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Monthly Digest

Latest News and Opinion on and from
Rio de Janeiro's Favelas

March 2016
Volume VI Issue 3

Welcome to our March Digest with the latest news from RioOnWatch (Rio Olympics Neighborhood Watch), Catalytic Communities' project to bring visibility to favela perspectives on the rapid transformations underway in Rio through August's Olympic Games. For this month's RioOnWatch articles see below and for an exhaustive list of news reports and features on favelas from the full range of English-language media sources, see the right-hand column. Should this email appear clipped, you can click at the bottom to view the entire message in your browser.

A major highlight of the month was International Women's Day on March 8. We featured an interview with Mônica Cunha, a leading activist for penal reform and an outspoken critic of the systemic violence that killed her son in 2006; we profiled a video on a women's baking and skill-share collective based in Baixada Fluminense; and we celebrated the inspiring warrior women of Vila Autódromo.

On International Women's Day itself the home of Vila Autódromo activist Maria da Penha was demolished in the morning, just hours before the Rio State Assembly honored her with a Woman Citizen award for her fight for housing rights. On the same day, Mayor Eduardo Paes finally presented a plan for upgrades to Vila Autódromo, a top-down proposal in stark contrast to the community-developed People's Plan.

Residents wrote publicly about the emotional and psychological exhaustion they experienced through the drawn-out process of demolitions. Candomblé practitioner and activist Heloisa Helena published a letter calling on the United Nations to recognize Vila Autódromo's story as a case of human rights abuse. The community continued to organize creative resistance events, hosting the launch of Raquel Rolnik's new book and later a race and ceremony with the Olympics Poverty Torch, which has been passed between activists at Olympic host cities.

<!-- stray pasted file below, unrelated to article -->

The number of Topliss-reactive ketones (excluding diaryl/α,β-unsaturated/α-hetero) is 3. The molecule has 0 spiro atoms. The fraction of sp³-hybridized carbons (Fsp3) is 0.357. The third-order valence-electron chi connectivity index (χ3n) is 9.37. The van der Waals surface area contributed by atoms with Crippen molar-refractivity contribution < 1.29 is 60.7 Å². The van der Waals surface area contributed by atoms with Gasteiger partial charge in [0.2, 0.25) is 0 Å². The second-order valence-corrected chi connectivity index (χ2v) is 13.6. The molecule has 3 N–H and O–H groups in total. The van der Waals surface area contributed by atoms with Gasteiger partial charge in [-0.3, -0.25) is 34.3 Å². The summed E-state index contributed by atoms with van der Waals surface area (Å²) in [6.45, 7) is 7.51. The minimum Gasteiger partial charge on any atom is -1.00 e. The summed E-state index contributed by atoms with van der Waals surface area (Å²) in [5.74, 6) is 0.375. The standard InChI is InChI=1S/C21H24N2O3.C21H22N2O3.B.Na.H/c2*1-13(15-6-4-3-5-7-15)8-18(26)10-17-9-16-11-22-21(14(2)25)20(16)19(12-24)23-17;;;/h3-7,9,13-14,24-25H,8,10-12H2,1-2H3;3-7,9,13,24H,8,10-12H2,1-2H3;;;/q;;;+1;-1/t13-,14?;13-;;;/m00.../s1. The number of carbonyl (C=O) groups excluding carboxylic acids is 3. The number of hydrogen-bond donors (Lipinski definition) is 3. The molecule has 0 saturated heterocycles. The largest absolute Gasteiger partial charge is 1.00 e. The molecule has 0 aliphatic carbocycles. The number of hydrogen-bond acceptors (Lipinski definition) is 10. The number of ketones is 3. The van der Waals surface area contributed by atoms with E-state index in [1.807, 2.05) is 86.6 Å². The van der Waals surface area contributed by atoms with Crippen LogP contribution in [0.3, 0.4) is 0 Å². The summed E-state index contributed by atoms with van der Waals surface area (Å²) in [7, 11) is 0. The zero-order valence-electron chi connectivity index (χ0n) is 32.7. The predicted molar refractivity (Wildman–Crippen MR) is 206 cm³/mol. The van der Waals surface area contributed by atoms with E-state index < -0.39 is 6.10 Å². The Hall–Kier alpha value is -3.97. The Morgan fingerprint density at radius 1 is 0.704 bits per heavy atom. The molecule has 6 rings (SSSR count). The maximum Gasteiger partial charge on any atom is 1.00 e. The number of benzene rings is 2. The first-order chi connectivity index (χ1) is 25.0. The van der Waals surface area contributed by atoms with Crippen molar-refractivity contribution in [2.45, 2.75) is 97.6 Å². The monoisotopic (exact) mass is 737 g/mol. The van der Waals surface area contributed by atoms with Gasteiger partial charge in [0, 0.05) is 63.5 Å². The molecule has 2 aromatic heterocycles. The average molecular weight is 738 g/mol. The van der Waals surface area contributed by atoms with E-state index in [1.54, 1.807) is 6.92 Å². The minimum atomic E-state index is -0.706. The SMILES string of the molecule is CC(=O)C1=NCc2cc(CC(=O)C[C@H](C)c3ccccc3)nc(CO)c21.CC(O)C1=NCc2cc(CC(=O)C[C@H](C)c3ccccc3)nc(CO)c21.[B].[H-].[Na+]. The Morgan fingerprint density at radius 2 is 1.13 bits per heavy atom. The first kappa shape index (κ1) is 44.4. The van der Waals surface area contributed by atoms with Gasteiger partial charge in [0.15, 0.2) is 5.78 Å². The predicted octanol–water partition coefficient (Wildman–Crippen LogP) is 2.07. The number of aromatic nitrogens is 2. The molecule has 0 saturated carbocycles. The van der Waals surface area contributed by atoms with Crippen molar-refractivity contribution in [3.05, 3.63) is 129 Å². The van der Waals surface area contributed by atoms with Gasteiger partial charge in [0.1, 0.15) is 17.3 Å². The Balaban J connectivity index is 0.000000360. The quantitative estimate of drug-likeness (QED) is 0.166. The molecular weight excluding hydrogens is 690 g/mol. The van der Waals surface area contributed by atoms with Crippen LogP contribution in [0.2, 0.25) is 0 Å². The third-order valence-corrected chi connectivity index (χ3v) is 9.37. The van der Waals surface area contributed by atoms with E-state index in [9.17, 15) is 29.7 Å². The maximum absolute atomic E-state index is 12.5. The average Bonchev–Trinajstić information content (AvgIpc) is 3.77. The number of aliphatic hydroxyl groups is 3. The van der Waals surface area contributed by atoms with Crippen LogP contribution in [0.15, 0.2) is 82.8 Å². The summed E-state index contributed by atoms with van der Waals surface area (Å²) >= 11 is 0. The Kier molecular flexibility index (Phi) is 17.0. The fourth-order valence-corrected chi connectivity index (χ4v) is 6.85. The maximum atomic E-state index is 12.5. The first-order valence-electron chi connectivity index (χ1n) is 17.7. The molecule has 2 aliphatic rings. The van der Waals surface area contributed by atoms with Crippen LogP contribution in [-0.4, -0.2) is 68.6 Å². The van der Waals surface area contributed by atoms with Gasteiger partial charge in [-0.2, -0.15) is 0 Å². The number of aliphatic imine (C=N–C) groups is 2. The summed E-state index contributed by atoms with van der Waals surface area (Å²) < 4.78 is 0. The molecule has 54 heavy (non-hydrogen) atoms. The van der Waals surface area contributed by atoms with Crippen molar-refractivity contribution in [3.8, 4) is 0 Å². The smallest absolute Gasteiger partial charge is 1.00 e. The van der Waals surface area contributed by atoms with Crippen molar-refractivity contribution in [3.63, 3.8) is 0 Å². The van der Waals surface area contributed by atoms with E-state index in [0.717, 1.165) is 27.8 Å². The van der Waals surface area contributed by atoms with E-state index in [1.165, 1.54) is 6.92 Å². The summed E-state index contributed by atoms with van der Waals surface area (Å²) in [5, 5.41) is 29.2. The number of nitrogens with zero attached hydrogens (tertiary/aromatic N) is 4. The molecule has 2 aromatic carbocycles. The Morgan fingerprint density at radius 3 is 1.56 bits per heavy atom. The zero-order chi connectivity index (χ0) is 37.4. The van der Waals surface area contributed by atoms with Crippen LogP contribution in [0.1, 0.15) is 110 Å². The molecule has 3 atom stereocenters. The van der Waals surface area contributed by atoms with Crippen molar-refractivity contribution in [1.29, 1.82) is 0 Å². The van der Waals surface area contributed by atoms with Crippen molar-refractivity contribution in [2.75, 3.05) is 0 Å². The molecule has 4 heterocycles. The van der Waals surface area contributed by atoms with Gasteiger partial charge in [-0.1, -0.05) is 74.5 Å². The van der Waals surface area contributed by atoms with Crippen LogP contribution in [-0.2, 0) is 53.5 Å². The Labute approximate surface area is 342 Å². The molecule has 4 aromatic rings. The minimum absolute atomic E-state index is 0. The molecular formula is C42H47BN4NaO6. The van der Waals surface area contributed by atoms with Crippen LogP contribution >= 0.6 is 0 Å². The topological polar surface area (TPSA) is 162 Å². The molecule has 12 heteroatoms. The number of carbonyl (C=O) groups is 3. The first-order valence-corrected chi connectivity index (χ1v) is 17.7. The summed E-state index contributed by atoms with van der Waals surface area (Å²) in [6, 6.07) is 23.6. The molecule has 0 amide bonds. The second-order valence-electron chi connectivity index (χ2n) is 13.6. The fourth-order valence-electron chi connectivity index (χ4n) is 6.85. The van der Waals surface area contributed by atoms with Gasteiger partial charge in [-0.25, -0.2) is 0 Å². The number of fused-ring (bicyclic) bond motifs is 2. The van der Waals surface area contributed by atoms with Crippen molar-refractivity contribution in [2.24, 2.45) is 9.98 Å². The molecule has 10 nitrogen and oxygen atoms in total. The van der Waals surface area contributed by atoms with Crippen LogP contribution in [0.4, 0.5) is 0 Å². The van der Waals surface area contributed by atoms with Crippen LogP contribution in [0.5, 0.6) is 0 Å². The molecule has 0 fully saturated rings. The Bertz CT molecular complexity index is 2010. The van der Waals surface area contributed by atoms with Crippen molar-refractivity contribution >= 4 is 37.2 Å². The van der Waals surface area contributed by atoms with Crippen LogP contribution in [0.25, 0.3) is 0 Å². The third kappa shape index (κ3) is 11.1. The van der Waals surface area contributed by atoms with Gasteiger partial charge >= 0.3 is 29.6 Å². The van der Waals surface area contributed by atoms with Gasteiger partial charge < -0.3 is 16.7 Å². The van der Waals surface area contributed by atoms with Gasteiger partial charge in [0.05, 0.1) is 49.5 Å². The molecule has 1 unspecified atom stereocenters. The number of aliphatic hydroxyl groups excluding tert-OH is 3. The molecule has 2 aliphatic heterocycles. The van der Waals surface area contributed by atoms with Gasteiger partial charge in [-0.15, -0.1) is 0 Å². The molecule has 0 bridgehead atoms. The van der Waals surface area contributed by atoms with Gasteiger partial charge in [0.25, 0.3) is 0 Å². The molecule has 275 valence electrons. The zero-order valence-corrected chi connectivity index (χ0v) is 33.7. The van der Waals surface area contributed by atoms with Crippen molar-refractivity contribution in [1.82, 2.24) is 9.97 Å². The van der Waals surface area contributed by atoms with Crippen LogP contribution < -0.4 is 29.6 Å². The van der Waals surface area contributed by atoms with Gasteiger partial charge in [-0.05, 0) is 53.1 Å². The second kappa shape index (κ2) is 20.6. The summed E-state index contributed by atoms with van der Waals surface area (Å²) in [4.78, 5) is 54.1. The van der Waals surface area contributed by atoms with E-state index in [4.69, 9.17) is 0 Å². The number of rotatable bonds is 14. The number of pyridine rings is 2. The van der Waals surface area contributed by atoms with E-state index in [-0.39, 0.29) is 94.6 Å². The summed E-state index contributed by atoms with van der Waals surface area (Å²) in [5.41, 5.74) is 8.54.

Evictions in Vila Autódromo and other communities were highlighted in an open letter produced by street children from around the world who participated in the Street Child Games and General Assembly in Rio. Eviction threats have intensified in favelas including Babilônia and Horto, where residents organized a march to fight the removal of their homes from the edge of the Botanical Garden.

In other housing news, the Vito Giannotti occupation in the Port continues to renovate and negotiate to transform the site into public housing. Urban occupations and housing social movements were the focus of recent events at Studio X to celebrate the space's five years in Rio.

Community media was an important topic this month as local platforms continue to democratize communication. The GatoMÍDIA media collective hosted a media and technology residency in Complexo do Alemão to empower favela youth to develop their natural creativity. Photography collective Imagens do Povo uses 
art to engage in a political struggle over portrayals of favelas, while in Complexo da Penha resident Cláudia Sacramento Mathias runs a community Facebook page with daily information about security and local news. Meanwhile, The Guardian continued its series of articles written by favela journalists from Rocinha, Complexo do Alemão, and Complexo da Maré.